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Ombudsman criticizes FEHD over fruit, vegetable screening

Ombudsman criticizes FEHD over fruit, vegetable screening
Issue Time:2017-11-22
People shop for fresh fruit in a street market in Hong Kong on April 1, 2014. The Food and Environmental Hygiene Department had exercised too little control over fruit and vegetable imports, the government watchdog said on Nov 13, 2017. (PHILIPPE LOPEZ / AFP)

HONG KONG – The government watchdog on Monday said the Food and Environmental Hygiene Department (FEHD) had exercised too little control over fruit and vegetable imports.

A direct ombudsman investigation found that more fruit trucks should have been inspected by the Man Kam To Food Control Office, where most fruits and vegetables imported by land are examined.

Fruits and vegetables entering the market before undergoing any inspection was undesirable 

Ombudsman Connie Lau Yin-hing

The high traffic volume at Man Kam To meant only goods placed near the doors of storage compartments are taken as samples; vegetables placed deep inside storage compartments can easily evade inspection.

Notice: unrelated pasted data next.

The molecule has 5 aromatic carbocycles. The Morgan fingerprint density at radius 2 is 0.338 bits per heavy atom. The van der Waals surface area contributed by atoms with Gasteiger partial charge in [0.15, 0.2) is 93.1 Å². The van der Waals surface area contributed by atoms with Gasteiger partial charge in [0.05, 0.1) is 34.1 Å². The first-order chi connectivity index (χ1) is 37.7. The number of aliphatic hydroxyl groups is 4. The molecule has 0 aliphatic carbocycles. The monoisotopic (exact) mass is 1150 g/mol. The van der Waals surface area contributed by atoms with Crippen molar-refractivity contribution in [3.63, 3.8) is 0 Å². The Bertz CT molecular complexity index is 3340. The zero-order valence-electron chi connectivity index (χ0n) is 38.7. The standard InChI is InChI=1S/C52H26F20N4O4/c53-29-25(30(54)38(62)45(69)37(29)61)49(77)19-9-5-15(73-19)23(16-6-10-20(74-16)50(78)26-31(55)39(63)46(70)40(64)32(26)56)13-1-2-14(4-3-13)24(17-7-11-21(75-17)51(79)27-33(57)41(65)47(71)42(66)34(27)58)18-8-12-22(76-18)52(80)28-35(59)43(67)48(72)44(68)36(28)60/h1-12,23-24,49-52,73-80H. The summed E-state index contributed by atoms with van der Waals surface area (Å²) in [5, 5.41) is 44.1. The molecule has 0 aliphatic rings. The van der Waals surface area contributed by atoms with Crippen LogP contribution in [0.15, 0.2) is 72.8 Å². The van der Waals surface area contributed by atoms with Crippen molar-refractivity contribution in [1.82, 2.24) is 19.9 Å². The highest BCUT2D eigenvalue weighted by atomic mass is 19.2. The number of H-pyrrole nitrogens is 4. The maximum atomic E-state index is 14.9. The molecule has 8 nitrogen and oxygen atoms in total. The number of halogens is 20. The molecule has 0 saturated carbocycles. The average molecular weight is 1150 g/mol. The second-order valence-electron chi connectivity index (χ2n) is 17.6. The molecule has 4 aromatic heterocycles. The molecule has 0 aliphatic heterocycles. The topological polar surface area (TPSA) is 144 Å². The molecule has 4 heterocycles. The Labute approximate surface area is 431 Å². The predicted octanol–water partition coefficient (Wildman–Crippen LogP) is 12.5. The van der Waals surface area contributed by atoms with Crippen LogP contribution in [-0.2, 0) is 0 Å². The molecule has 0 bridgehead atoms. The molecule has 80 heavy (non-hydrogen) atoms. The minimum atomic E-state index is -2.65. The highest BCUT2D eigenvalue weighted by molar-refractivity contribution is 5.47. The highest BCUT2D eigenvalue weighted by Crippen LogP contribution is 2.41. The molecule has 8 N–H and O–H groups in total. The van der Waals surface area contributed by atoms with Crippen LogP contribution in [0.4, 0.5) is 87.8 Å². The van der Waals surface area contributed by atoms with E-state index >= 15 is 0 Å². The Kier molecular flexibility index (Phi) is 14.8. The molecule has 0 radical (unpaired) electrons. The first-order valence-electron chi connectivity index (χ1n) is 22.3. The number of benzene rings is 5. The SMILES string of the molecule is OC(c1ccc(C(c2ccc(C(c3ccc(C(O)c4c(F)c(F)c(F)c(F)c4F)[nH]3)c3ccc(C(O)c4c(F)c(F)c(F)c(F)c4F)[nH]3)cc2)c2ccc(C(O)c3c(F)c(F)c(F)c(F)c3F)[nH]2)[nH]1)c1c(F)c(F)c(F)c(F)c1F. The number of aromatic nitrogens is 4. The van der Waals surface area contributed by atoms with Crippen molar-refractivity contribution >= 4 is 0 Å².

There is also no routine inspection of fruits and vegetables imported by sea upon arrival. Samples are only taken when they are being sold in markets.

Ombudsman Connie Lau Yin-hing said fruits and vegetables entering the market before undergoing any inspection was “undesirable”.

Following the ombudsman’s investigation, the FEHD has started a pilot scheme in recent months to conduct sampling tests of fruits and vegetables imported by sea at the importer’s warehouse or cold storage.

Lau pointed out that while test results of samples taken at Man Kam To office or other emergency cases can be available in two working days, results for all other samples can only be released after 19 working days. By this time potentially unsafe fruits and vegetables are liked to have been consumed.

She urged the FEHD to put more resources into the Government Laboratory to speed up tests on food samples.

During the investigation, the ombudsman also found out that the regulations on metallic contaminants have not been updated for 20 years. For example, the upper limit of lead in leafy vegetables by Codex’s standards, a collection of internationally recognized food standards, is 0.3 milligrams per kilogram. But Hong Kong has set the maximum limit at 6 mg per kg, 20 times the international standard. 

The government has recently proposed legislative amendments in accordance with Codex’s standards.

The above news content from China Daily.

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